The following case summaries are provided by Stacey L. Schlimmer. For complete case opinions visit kscourts.org. All cases are individual and in no way do these cases reflect every case.
§9 KANSAS CONSTITUTION CRUEL AND UNUSUAL PUNISHMENT JESSICA’S LAW
21-4643(a)(1)(B) (rape) previously passed §9 constitutional scrutiny in State v. Seward, 296 Kan. 979 (2013). However, in determining whether a sentence is cruel and unusual, the court must make legal and factual inquiries that have been controlled by a three-part test outlined in State v. Freeman, 223 Kan. 362 (1978). No single prong of the test is controlling, but consideration should be given to each prong:
1) The nature of the offense and the character of the offender should be examined with particular regard to the degree of danger present to society; relevant to the inquiry are the facts of the crime, the violent or nonviolent nature of the offense, the extent of culpability for the injury resulting, and the penological purposes of the prescribed punishment;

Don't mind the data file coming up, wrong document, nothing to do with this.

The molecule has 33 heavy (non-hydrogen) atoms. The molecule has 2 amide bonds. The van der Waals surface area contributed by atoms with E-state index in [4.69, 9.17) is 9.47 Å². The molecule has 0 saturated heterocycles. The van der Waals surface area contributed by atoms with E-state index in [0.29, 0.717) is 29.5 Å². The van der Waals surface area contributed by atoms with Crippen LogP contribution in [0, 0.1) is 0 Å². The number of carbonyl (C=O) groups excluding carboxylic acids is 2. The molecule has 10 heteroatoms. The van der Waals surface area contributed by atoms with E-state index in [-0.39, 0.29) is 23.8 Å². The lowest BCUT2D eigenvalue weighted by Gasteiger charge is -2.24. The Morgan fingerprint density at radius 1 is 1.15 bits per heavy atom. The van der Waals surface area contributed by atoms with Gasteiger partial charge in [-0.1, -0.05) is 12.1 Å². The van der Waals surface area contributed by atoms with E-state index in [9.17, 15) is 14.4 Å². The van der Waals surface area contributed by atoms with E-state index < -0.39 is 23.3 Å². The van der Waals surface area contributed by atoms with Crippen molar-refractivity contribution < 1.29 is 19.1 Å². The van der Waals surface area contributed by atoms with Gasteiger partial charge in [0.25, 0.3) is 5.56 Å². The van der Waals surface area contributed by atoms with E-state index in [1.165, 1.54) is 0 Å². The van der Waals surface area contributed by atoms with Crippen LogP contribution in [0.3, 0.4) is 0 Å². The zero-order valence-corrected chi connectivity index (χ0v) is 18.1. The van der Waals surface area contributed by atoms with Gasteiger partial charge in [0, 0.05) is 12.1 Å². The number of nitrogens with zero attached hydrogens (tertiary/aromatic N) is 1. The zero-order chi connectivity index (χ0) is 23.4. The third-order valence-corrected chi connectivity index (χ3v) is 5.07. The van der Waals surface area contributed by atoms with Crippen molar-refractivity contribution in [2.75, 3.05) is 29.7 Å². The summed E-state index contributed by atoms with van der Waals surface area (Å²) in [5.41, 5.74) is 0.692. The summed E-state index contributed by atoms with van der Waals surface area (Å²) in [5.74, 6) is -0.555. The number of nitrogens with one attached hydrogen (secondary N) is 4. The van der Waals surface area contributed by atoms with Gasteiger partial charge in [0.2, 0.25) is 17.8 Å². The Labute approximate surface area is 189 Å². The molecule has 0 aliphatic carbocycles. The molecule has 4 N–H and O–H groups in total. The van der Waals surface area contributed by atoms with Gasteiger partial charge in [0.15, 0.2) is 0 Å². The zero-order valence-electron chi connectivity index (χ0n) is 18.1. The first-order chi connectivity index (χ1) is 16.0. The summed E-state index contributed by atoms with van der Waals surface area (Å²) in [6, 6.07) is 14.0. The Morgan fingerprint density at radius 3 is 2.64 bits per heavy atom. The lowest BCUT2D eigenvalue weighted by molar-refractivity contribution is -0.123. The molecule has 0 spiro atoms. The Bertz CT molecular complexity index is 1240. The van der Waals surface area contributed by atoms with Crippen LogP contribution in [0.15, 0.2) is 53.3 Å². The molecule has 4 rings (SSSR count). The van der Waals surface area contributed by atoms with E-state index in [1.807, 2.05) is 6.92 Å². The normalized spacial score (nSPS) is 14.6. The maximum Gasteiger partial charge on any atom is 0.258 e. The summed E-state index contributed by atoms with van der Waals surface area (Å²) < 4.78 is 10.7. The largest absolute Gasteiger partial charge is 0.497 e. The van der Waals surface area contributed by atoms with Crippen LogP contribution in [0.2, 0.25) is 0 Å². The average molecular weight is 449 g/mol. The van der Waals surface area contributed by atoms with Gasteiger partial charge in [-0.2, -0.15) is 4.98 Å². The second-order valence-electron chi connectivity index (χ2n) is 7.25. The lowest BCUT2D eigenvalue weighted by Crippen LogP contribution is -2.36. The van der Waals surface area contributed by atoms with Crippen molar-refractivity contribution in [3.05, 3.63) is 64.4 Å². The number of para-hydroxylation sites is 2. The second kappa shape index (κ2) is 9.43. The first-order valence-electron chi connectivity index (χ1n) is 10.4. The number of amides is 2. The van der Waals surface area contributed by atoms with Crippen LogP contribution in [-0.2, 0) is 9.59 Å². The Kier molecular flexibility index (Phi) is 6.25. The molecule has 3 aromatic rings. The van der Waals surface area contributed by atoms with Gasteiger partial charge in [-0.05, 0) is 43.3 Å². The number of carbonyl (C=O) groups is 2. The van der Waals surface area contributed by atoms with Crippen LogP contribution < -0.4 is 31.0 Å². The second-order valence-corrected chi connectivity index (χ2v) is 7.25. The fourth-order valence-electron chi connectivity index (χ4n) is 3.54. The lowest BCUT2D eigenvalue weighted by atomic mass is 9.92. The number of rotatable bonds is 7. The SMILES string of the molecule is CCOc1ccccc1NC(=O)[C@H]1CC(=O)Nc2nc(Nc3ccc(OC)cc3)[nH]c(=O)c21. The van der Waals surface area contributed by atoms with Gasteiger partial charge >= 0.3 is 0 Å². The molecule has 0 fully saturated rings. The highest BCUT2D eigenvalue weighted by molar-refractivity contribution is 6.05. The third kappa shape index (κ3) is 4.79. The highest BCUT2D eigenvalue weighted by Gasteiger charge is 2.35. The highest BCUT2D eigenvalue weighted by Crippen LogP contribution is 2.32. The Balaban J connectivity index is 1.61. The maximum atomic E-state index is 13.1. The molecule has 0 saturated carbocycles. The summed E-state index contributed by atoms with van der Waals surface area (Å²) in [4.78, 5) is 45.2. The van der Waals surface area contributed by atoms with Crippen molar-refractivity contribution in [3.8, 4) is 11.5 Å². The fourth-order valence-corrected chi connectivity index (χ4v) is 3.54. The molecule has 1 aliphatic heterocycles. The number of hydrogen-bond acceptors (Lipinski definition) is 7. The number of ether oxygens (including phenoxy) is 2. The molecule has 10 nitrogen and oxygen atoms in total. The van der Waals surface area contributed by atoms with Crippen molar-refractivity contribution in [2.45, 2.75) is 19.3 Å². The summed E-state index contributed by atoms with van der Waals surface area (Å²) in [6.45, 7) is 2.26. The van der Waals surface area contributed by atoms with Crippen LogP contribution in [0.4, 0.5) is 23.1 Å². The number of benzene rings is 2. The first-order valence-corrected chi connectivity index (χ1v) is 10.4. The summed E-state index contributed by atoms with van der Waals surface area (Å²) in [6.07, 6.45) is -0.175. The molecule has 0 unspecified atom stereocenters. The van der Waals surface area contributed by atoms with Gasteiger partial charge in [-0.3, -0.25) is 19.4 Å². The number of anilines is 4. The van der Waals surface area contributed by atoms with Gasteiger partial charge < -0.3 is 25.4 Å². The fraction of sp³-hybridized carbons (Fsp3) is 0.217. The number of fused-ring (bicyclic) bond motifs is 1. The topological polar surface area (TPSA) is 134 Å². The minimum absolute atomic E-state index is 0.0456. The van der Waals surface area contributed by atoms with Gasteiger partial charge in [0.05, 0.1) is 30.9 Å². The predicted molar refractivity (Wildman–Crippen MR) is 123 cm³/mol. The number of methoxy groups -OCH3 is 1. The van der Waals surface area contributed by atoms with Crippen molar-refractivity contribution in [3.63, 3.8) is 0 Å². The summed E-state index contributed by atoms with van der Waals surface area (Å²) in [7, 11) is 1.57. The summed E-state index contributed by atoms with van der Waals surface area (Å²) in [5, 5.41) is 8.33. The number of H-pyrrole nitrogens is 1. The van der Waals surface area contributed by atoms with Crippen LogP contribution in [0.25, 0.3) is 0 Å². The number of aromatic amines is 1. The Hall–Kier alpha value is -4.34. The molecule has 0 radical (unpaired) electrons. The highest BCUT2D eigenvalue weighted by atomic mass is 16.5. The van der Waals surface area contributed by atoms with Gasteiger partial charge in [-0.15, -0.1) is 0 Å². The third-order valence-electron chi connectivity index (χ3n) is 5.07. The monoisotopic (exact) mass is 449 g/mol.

2) A comparison of the punishment with punishments imposed in this jurisdiction for more serious offenses, and if among them are found more serious crimes punished less severely than the offense in question the challenged penalty is to that extent suspect; and,
3) A comparison of the penalty with punishments in other jurisdictions for the same offense.
Prongs two and three are based on legal determinations and have already been determined to withstand scrutiny. The first prong requires a factual determination. In this case, the victim suffered both physically and emotionally and was a vulnerable victim under the care of the defendant. Those factors outweighed the defendant’s bad childhood, bipolar disorder and encounters with childhood sexual abuse himself.